And if you’re looking for healthier coffee creamer options, I have the perfect YouTube video for you to watch. Check it out to see which coffee creamers are my favorite heart-healthy options.

Things to Consider When Substituting Ingredients

One thing you may notice when making one or more ingredient substitutions is that the final product may not look or taste quite like the original recipe. This is because cooking and baking are essentially chemical reactions that lead to delicious (or occasionally not-so-delicious) results.

Nutritional Changes

Okay, let’s be honest. This is the whole reason why you considered recipe substitutions in the first place.

Most of us modify recipes to reduce unwanted calories, saturated fat, sodium, and/or added sugars in our diets. Healthier modifications will also add more vitamins, minerals, fiber, and/or phytonutrients.

Nutritionally, there are no downfalls when it comes to these types of changes. Although read on to see what potentially unpleasant outcomes may come from swapping ingredients.

Consistency Changes

Sometimes food substitutions can create changes in the consistency of the final product. Here are a few examples:

Fat– Reducing the fat or sugar content of a recipe may change the consistency of the final product by altering the moisture content. By substituting lower-fat ingredients, baked goods may become drier or harder for example.

Sugar– sugar helps baked goods retain moisture, which means they will store better and last longer. Keep in mind that depending on the sugar substitute you use, it may have a big impact on the consistency.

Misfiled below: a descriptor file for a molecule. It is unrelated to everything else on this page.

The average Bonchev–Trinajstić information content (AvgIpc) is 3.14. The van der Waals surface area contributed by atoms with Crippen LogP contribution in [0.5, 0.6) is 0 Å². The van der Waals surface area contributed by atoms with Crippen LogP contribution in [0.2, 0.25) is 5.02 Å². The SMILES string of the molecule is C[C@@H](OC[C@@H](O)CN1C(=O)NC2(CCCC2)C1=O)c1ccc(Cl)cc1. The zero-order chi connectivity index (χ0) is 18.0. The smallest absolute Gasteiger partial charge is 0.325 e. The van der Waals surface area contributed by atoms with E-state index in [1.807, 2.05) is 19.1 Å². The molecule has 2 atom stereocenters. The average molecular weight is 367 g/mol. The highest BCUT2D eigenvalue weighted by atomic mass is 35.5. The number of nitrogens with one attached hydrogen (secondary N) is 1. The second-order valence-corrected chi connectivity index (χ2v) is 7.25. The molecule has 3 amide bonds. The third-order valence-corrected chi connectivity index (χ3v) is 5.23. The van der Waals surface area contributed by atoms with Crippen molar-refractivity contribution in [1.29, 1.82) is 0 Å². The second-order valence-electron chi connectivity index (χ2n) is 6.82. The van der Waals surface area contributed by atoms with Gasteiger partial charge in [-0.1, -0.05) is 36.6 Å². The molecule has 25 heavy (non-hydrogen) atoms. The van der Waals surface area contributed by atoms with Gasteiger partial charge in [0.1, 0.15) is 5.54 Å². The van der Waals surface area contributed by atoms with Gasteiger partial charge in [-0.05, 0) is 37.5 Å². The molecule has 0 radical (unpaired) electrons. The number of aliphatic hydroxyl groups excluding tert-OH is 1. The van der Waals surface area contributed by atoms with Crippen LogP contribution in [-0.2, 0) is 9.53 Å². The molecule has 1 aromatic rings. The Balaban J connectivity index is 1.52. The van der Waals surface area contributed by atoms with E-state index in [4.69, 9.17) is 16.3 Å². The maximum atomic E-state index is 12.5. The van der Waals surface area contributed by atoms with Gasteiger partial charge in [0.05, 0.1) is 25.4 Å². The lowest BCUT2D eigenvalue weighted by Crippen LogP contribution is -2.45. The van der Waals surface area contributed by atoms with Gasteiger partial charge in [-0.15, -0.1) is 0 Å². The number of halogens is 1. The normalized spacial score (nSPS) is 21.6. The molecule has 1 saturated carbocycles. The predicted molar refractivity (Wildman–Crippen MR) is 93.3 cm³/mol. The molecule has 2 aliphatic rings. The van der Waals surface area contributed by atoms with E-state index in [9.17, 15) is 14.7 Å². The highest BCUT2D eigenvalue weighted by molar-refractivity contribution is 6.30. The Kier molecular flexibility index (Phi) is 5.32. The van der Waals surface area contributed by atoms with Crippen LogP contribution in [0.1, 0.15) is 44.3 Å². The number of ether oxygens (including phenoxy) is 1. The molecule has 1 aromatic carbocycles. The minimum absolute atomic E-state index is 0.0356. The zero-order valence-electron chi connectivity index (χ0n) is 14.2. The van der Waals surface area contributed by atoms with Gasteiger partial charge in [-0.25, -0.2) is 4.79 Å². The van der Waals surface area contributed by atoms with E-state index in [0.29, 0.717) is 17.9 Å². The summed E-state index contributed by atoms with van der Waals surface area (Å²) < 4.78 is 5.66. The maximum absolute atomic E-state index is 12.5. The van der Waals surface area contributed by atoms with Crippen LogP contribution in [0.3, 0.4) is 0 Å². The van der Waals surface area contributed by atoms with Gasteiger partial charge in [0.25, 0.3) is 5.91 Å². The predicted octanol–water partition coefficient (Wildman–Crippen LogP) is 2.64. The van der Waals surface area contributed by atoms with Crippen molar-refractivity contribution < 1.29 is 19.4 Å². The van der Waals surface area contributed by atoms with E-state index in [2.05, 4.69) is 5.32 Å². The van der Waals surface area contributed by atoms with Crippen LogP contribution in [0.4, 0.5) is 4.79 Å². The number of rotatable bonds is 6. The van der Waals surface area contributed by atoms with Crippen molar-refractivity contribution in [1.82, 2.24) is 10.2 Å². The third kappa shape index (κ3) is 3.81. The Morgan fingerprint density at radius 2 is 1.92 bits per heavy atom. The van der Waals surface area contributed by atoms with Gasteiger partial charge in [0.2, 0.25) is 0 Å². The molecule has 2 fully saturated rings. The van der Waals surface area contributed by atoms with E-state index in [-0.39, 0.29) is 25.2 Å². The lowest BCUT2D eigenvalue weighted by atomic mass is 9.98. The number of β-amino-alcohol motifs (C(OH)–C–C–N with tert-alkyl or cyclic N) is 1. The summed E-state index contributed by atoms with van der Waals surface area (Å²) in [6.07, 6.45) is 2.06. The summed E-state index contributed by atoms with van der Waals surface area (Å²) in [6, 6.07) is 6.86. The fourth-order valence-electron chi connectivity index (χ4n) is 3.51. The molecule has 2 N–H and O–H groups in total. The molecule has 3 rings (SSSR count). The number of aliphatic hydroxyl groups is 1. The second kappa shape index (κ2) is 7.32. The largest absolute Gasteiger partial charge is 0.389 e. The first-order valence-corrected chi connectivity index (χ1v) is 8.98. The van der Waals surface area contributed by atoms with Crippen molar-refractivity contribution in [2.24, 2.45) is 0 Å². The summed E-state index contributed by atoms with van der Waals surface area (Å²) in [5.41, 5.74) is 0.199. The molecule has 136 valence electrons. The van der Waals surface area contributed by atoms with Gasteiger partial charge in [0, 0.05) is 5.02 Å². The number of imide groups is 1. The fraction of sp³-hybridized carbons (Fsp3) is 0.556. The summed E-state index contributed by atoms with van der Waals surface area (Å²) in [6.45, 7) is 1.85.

Flour– substituting one type of flour for another is also likely to change the consistency due to the protein content in flour. Protein in flour lends to the strength of the final product. For example, substituting whole wheat flour for all-purpose flour may lead to a tougher, firmer, or chewier product.

Taste Changes

Substituting one ingredient for another may also cause changes in the flavor of your final product.

For instance, salt is used in many recipes, even if just a pinch. This acts as a flavor enhancer and often keeps foods from tasting “flat”.

Some of the flavor changes you experience may not be bad. I actually prefer the taste of brown rice over white rice, for example.

You can also try adding natural flavor enhancers like herbs, spices, vinegars, or lemon juice to recipes so you don’t have to sacrifice flavor for health.


The substitutions mentioned above are only a few common healthy food substitutions. I suggest trying only 1-2 ingredient substitutions per recipe to see how it affects the final product. With some substitutions, you may notice a change in the consistency or flavor. If not, GREAT! You’ve found the perfect substitute for your recipe.

Most of these substitutions will help reduce the total amount of calories, fat, or cholesterol in a recipe.

In the end, it’s your choice which substitutes you choose to experiment with. However, I do understand that some recipes are best left unchanged, especially ones handed down from generation to generation.

Remember, no food is ever off-limits. Allowing yourself to eat even the high-fat or high-sodium foods you love on occasion is good for the soul ­čśŐ.

Don’t forget to grab your free heart-healthy food substitutions handout!

healthy food substitutions pinterest

Interested in some of my favorite heart-healthy recipes that use substitutions?

For more tips on how to live a heart-healthy life right NOW. Check out “5 Things You Can Do to Support Heart Health NOW“.